Richard Walton is an Entrepreneurs' Organization (EO) member in Cape Town and Founder of AVirtual, a service that provides virtual personal assistants. We asked Richard about his thoughts on the traditional five-day workweek. Here's what he had to say.
The idea that working longer hours means working harder and achieving more has been a corporate mantra for decades. Where has that gotten us? Stressed out, burnt out and quite frankly, exhausted. For most of us, a long weekend is a luxury. For some people, though, it's part of their normal workweek. And before you ask, yes, they still earn full-time salaries. A growing number of companies are realizing that four-day workweeks can improve office morale, productivity and positively impact the bottom line. How is that possible? Because by providing employees with more time to relax and unwind, they feel refreshed and energized to tackle the challenges their workdays bring.
Since I started my first business 20 years ago, the pace of work has increased exponentially. Technology has transformed communication; iPads, iPhones and laptops enable employees to work all hours of the day and night. While this should be a boon for companies in achieving rapid growth, it's bad news for employees who are expected to be constantly "switched on" whether in the office or not. This results in high stress levels, negative feelings and significantly decreased productivity. According to a Salary.com survey, more than 89% of U.S. workers admit to wasting at least 30 minutes each day at work--some even admit to wasting several hours. As a business owner, that means you're effectively paying your employees not to work. It's a striking appeal for a dramatic change in how we conduct business.
Will lowering the number of days spent in the office per week help? There's evidence that it can. Ryan, a Dallas-based tax services firm, implemented flexible workweeks in 2008 and has since doubled profits while receiving multiple "Best Place to Work" awards.
Basecamp, a project management software provider, introduced a four-day workweek for individuals who have been with the company for at least a year. CEO Jason Fried said, "When you have less time, you tend to compress stuff out that doesn't matter."
Of course, this bold move comes with risks and demands. The hiring process becomes more selective as companies implementing such policies require a highly committed workforce, rather than employees who spend half an hour in the kitchen making tea, chatting on their phones or internet shopping. But by putting greater emphasis on work accomplished rather than hours served, employees are more likely to try to achieve targets rather than just watching the clock until closing time. An additional benefit: Flexible workweeks are a perk that can help to attract and retain top talent.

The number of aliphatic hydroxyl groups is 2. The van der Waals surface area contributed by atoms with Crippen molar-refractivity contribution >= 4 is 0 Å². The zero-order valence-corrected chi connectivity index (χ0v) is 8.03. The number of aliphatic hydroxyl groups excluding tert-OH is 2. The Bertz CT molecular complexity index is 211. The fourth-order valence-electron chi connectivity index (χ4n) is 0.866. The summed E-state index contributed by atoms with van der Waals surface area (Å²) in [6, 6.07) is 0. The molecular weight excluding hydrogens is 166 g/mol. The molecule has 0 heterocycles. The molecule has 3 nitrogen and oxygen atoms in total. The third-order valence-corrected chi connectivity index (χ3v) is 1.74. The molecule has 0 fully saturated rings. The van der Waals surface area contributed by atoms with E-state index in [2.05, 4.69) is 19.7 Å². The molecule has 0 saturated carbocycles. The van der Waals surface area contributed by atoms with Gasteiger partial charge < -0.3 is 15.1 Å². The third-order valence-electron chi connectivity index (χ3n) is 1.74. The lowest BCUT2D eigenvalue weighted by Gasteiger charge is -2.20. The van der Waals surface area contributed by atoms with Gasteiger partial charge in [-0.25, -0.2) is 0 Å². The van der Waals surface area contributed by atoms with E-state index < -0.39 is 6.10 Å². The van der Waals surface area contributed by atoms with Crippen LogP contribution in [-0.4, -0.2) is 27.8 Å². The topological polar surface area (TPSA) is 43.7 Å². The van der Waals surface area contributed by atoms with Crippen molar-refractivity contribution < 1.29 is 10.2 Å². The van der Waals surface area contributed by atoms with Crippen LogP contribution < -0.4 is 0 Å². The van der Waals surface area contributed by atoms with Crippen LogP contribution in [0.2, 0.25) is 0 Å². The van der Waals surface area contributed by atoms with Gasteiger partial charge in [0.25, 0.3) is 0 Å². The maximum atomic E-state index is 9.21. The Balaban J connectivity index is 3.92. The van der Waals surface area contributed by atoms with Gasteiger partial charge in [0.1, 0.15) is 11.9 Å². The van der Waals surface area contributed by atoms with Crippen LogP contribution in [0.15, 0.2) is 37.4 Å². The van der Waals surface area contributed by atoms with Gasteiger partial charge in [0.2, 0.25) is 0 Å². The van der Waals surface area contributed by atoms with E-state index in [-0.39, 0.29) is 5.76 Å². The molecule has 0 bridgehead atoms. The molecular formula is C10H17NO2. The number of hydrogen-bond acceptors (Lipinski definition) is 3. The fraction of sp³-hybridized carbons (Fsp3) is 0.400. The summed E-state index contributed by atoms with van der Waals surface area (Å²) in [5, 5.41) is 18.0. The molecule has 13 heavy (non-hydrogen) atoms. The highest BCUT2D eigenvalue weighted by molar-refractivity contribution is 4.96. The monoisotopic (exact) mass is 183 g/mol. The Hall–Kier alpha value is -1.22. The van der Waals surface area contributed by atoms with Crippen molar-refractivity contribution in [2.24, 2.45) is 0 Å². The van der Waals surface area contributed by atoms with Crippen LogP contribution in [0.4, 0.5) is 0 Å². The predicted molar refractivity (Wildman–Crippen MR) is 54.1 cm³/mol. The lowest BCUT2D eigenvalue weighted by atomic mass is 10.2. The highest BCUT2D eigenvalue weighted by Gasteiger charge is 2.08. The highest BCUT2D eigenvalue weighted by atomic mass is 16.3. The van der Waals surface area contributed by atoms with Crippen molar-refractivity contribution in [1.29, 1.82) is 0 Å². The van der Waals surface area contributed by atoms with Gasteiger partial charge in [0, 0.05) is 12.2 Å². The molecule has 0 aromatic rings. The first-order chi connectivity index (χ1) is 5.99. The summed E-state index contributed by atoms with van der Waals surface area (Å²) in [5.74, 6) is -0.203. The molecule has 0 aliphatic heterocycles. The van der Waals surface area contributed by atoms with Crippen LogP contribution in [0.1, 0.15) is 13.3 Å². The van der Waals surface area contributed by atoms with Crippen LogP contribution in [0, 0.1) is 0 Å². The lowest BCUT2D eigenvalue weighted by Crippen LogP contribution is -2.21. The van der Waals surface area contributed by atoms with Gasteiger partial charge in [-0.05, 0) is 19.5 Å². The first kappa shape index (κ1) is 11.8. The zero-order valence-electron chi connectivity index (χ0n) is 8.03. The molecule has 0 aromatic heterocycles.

What's more, when you trust employees to work shorter but more concentrated hours, tasks are completed more quickly, increasing the overall development of a company's growth and an employee's sense of accomplishment as they strike joyfully through their to-do list. Employees leave work feeling lighter and more optimistic. Work, for once, really can be left at the door.
I believe that most people like to work, but the monotony of the daily grind obliterates employee enthusiasm and dedication. Perhaps a more fluid workweek is the answer; it would inspire each individual to pace their achievements and progress, which drives success at both the personal and corporate level.
Reusser Design, a web development agency in Indiana, is another successful example. The company extended its working hours from 6:30 a.m.-5:00 p.m., but they only work a four-day "compressed" week.
Andy Welfle, Content Strategist at Reusser Design, explained that, "Longer work days mean more concentration time, and that, paired with a conscious effort to minimize interruptions, means more productive days." He added, "When we eliminate distractions or tackle their source, we can be just as productive in four days as we can in five days. In fact, we find that we're just a little more productive."
Enhanced productivity and less time in the office--now we're talking. I doubt many people look back on their lives wishing they'd spent more time at the office. After all, life is about exploration, enjoyment and learning. We could all do with breathing a bit more fresh air, creativity and fun. Best of all, shorter weeks are proven to be good for business. When is your next three-day weekend?